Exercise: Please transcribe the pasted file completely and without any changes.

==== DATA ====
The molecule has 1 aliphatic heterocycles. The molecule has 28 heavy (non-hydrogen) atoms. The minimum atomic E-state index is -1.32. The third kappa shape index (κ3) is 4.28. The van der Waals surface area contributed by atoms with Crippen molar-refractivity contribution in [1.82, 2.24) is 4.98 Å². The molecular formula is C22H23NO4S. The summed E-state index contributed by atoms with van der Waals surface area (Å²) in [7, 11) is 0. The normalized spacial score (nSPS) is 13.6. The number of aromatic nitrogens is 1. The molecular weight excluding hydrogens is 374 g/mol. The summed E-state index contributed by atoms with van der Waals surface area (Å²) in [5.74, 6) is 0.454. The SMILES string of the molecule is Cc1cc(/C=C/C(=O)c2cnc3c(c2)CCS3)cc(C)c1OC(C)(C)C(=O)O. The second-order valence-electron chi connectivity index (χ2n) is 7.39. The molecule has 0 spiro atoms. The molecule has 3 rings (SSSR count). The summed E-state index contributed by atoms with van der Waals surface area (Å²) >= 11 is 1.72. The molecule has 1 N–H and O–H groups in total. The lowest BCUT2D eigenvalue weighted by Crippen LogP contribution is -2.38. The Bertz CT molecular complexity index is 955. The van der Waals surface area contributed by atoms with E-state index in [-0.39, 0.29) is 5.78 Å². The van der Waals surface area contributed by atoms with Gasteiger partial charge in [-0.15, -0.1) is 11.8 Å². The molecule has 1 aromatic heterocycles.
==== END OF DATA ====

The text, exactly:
The molecule has 1 aliphatic heterocycles. The molecule has 28 heavy (non-hydrogen) atoms. The minimum atomic E-state index is -1.32. The third kappa shape index (κ3) is 4.28. The van der Waals surface area contributed by atoms with Crippen molar-refractivity contribution in [1.82, 2.24) is 4.98 Å². The molecular formula is C22H23NO4S. The summed E-state index contributed by atoms with van der Waals surface area (Å²) in [7, 11) is 0. The normalized spacial score (nSPS) is 13.6. The number of aromatic nitrogens is 1. The molecular weight excluding hydrogens is 374 g/mol. The summed E-state index contributed by atoms with van der Waals surface area (Å²) in [5.74, 6) is 0.454. The SMILES string of the molecule is Cc1cc(/C=C/C(=O)c2cnc3c(c2)CCS3)cc(C)c1OC(C)(C)C(=O)O. The second-order valence-electron chi connectivity index (χ2n) is 7.39. The molecule has 0 spiro atoms. The molecule has 3 rings (SSSR count). The summed E-state index contributed by atoms with van der Waals surface area (Å²) >= 11 is 1.72. The molecule has 1 N–H and O–H groups in total. The lowest BCUT2D eigenvalue weighted by Crippen LogP contribution is -2.38. The Bertz CT molecular complexity index is 955. The van der Waals surface area contributed by atoms with E-state index in [-0.39, 0.29) is 5.78 Å². The van der Waals surface area contributed by atoms with Gasteiger partial charge in [-0.15, -0.1) is 11.8 Å². The molecule has 1 aromatic heterocycles.